I’ve been considering the purchase of a Sonos system for my own home since I first reviewed it. This improved integration with Rhapsody may just get me to bite the bullet and empty my wallet—and, for the first time, to join a subscription-based music service. I’d still use the iTunes Store just as much, and I’ll still be buying CDs, but I welcome any convenient source of content for my home entertainment system.
Of course, a Sonos/Rhapsody partnership isn’t the only situation in which a subscription-based service will work; it’s just the first that’s won me over. I suspect we’ll see a good number of products over the next few years that will offer similar functionality. In fact, the Sonos/Rhapsody demo got me thinking a bit more about Apple’s reluctance to offer a subscription-based service. Up until now, I think the company has been on the right track by limiting iTunes to a for-purchase model. But that’s not to say this will always be the case. Technologies change, and new technologies could create more contexts in which a subscription model would make sense.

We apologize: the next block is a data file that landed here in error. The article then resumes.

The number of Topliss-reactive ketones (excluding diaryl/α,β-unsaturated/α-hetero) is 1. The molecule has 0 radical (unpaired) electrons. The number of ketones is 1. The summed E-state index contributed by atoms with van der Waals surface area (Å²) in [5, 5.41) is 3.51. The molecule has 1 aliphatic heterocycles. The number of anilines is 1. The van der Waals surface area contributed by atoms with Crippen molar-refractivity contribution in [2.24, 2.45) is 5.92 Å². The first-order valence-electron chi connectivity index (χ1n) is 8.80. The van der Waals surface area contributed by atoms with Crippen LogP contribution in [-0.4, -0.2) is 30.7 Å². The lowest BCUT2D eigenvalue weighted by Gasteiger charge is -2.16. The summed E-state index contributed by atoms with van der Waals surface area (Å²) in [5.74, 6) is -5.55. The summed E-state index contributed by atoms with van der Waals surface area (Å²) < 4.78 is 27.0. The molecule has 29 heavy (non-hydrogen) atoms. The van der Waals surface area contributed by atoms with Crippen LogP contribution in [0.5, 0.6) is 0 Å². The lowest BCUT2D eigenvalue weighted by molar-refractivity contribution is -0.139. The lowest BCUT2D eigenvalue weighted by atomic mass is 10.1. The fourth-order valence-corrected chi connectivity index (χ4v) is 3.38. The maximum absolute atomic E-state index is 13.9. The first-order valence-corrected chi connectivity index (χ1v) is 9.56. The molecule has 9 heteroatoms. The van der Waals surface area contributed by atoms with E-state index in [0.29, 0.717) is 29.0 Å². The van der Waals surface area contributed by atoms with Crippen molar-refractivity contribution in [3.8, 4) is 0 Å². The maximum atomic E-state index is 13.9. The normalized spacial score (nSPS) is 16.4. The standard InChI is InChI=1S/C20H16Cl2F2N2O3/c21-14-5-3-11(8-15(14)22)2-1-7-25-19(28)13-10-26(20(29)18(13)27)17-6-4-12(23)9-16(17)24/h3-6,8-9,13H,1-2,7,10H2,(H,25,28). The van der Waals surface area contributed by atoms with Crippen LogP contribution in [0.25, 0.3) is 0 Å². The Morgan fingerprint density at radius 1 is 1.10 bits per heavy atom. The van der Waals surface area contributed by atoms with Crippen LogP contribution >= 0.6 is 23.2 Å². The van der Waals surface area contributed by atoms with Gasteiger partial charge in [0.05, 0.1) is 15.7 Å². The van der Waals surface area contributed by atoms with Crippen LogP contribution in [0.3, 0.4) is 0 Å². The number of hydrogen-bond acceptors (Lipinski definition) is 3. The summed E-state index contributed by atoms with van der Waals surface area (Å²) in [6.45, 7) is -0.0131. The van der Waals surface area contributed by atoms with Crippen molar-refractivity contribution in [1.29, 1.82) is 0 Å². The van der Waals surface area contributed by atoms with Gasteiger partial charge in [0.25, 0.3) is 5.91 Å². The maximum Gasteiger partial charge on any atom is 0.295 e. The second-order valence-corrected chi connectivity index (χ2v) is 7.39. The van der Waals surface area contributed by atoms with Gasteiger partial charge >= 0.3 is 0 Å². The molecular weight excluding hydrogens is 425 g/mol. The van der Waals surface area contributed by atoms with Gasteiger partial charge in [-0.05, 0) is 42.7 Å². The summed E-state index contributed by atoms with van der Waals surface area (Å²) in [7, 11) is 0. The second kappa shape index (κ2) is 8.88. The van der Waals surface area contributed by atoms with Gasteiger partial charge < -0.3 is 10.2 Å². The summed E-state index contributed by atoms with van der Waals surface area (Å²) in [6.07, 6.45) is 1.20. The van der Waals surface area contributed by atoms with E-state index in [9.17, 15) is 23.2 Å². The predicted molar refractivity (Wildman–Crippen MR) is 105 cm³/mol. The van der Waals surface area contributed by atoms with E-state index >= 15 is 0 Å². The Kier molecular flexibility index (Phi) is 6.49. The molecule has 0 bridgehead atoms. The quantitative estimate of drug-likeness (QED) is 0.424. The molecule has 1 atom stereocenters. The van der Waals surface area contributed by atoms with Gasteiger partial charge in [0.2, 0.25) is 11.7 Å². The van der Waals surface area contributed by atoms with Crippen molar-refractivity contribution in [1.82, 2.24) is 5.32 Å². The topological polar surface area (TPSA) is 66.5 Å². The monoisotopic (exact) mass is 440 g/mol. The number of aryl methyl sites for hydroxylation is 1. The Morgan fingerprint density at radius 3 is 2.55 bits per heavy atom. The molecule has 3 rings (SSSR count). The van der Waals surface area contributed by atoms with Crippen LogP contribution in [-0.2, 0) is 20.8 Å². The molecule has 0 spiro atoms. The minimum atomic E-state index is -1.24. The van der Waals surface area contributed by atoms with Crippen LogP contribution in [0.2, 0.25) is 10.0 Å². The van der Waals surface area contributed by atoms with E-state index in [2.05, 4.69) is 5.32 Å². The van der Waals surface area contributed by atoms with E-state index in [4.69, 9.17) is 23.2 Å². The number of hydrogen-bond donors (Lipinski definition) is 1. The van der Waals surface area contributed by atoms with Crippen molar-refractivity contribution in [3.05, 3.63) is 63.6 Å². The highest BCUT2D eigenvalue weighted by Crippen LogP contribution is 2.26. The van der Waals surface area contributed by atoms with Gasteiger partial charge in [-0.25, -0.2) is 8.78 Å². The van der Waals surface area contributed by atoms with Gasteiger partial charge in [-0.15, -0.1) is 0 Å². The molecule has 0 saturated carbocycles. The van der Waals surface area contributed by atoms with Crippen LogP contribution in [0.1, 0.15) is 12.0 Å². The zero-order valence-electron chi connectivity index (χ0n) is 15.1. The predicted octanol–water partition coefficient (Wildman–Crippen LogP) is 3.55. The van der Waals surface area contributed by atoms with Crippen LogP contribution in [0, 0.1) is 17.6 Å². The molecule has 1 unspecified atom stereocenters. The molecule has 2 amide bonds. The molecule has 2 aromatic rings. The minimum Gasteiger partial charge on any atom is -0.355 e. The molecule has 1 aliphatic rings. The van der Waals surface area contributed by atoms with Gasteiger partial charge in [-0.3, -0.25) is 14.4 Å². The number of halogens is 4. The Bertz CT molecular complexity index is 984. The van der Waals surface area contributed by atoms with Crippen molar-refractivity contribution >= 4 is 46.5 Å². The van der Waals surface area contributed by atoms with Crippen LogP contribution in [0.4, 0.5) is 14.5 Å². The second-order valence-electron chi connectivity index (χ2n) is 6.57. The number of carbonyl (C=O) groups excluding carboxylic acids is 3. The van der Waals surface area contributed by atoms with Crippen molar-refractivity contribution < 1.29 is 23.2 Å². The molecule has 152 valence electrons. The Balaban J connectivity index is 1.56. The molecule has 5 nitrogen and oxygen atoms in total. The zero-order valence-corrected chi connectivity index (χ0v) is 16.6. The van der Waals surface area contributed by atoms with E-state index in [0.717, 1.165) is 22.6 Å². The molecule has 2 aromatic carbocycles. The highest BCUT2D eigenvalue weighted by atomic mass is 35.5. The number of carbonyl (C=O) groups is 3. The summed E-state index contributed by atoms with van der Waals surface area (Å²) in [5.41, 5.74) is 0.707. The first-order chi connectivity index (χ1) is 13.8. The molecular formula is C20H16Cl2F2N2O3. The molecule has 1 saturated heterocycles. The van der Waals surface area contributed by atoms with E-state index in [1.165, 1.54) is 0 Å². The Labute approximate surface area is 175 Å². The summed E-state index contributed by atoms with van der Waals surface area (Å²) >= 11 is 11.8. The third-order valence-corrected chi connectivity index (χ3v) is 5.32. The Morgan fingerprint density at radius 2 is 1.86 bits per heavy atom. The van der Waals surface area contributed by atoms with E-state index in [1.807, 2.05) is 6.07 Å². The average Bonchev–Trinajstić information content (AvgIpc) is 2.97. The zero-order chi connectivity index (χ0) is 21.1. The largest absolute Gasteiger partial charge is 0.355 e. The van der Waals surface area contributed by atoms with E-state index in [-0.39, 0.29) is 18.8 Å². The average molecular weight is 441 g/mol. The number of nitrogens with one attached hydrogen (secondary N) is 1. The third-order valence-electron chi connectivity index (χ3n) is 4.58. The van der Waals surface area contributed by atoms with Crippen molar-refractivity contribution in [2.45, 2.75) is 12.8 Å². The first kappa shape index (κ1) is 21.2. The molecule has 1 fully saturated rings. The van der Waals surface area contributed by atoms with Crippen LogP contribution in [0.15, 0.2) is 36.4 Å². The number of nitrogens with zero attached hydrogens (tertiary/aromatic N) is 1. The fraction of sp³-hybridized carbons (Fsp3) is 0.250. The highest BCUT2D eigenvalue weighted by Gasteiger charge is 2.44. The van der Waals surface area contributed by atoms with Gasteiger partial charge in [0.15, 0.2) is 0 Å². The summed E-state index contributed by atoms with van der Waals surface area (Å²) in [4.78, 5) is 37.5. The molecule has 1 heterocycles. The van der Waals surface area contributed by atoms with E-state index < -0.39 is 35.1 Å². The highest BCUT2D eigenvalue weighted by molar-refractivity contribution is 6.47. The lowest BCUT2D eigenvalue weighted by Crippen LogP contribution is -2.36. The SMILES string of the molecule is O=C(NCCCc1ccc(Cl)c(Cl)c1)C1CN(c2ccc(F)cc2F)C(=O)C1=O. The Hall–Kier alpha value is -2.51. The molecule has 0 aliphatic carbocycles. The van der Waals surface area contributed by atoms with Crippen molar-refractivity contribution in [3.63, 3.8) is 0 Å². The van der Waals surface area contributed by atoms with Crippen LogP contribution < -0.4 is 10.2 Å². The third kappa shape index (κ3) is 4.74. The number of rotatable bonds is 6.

For example, Apple’s already announced at least one “listen at home” product with an interface that could conceivably be used to interact with a subscription service: iTV. What if you could pay Apple a monthly fee to have streaming access to all music content on the iTunes Store through your iTV? And the Internets have been awash with rumors of other potential products—namely, an “iPhone” and wireless iPods—that might be suitable for such use.
As with TV, I think the music industry is going to be moving at least a chunk of its distribution to on-demand services; after all, there’s value to the consumer in being able to listen to so much music for a low monthly fee, and the music industry loves subscription services because they get revenue without handing over actual copies of music. As more and more people become comfortable with streaming audio—and, just as important, have the technology to conveniently use it— streaming services are going to become a feasible option for many more people than they are today. And I don’t expect Apple to sit idly by while that happens.
This story, "When subscription services make sense" was originally published by PCWorld.